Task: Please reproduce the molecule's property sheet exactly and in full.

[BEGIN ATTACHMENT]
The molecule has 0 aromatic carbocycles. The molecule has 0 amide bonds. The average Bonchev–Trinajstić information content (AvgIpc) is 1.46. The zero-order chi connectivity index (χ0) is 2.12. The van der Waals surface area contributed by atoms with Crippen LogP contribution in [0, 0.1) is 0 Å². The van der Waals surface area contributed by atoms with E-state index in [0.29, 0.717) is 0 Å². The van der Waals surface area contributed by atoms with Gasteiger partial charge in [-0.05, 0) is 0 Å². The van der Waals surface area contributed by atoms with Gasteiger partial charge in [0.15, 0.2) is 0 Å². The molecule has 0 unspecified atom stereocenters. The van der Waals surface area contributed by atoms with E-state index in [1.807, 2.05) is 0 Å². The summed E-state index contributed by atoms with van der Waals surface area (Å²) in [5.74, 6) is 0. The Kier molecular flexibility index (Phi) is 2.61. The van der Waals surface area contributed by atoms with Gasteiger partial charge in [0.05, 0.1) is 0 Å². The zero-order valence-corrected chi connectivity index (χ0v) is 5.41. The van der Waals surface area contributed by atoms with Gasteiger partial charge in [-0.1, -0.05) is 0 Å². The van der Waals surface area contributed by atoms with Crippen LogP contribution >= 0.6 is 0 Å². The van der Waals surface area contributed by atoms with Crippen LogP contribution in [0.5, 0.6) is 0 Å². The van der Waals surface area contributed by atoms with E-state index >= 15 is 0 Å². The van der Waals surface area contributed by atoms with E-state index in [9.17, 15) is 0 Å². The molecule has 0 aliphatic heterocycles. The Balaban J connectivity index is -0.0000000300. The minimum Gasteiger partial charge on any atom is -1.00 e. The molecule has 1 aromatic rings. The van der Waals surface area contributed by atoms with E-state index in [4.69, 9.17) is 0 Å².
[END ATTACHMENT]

The molecule has 0 aromatic carbocycles. The molecule has 0 amide bonds. The average Bonchev–Trinajstić information content (AvgIpc) is 1.46. The zero-order chi connectivity index (χ0) is 2.12. The van der Waals surface area contributed by atoms with Crippen LogP contribution in [0, 0.1) is 0 Å². The van der Waals surface area contributed by atoms with E-state index in [0.29, 0.717) is 0 Å². The van der Waals surface area contributed by atoms with Gasteiger partial charge in [-0.05, 0) is 0 Å². The van der Waals surface area contributed by atoms with Gasteiger partial charge in [0.15, 0.2) is 0 Å². The molecule has 0 unspecified atom stereocenters. The van der Waals surface area contributed by atoms with E-state index in [1.807, 2.05) is 0 Å². The summed E-state index contributed by atoms with van der Waals surface area (Å²) in [5.74, 6) is 0. The Kier molecular flexibility index (Phi) is 2.61. The van der Waals surface area contributed by atoms with Gasteiger partial charge in [0.05, 0.1) is 0 Å². The zero-order valence-corrected chi connectivity index (χ0v) is 5.41. The van der Waals surface area contributed by atoms with Gasteiger partial charge in [-0.1, -0.05) is 0 Å². The van der Waals surface area contributed by atoms with Crippen LogP contribution >= 0.6 is 0 Å². The van der Waals surface area contributed by atoms with Crippen LogP contribution in [0.5, 0.6) is 0 Å². The van der Waals surface area contributed by atoms with E-state index >= 15 is 0 Å². The van der Waals surface area contributed by atoms with E-state index in [9.17, 15) is 0 Å². The molecule has 0 aliphatic heterocycles. The Balaban J connectivity index is -0.0000000300. The minimum Gasteiger partial charge on any atom is -1.00 e. The molecule has 1 aromatic rings. The van der Waals surface area contributed by atoms with E-state index in [4.69, 9.17) is 0 Å².